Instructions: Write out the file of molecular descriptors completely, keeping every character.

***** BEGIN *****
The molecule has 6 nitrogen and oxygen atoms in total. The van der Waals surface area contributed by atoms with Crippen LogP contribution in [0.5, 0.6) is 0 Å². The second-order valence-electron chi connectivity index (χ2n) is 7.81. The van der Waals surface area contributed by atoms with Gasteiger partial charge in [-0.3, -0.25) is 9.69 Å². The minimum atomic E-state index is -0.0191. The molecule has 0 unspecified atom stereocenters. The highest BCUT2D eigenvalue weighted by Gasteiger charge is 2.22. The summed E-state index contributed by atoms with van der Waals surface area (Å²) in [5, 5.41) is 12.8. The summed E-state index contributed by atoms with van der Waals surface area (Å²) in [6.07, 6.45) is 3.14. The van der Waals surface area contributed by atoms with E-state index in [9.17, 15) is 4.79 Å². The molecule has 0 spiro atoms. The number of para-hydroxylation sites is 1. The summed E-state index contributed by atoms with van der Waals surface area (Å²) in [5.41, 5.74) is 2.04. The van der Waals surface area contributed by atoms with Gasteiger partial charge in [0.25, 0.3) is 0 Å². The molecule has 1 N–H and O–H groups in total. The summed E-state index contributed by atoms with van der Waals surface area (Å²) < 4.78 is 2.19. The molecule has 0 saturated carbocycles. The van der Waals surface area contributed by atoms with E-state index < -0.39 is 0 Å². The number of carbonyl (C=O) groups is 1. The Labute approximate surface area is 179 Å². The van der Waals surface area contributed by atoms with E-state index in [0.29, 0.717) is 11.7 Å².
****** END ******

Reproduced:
The molecule has 6 nitrogen and oxygen atoms in total. The van der Waals surface area contributed by atoms with Crippen LogP contribution in [0.5, 0.6) is 0 Å². The second-order valence-electron chi connectivity index (χ2n) is 7.81. The van der Waals surface area contributed by atoms with Gasteiger partial charge in [-0.3, -0.25) is 9.69 Å². The minimum atomic E-state index is -0.0191. The molecule has 0 unspecified atom stereocenters. The highest BCUT2D eigenvalue weighted by Gasteiger charge is 2.22. The summed E-state index contributed by atoms with van der Waals surface area (Å²) in [5, 5.41) is 12.8. The summed E-state index contributed by atoms with van der Waals surface area (Å²) in [6.07, 6.45) is 3.14. The van der Waals surface area contributed by atoms with E-state index in [9.17, 15) is 4.79 Å². The molecule has 0 spiro atoms. The number of para-hydroxylation sites is 1. The summed E-state index contributed by atoms with van der Waals surface area (Å²) in [5.41, 5.74) is 2.04. The van der Waals surface area contributed by atoms with Gasteiger partial charge in [0.25, 0.3) is 0 Å². The molecule has 1 N–H and O–H groups in total. The summed E-state index contributed by atoms with van der Waals surface area (Å²) < 4.78 is 2.19. The molecule has 0 saturated carbocycles. The van der Waals surface area contributed by atoms with E-state index < -0.39 is 0 Å². The number of carbonyl (C=O) groups is 1. The Labute approximate surface area is 179 Å². The van der Waals surface area contributed by atoms with E-state index in [0.29, 0.717) is 11.7 Å².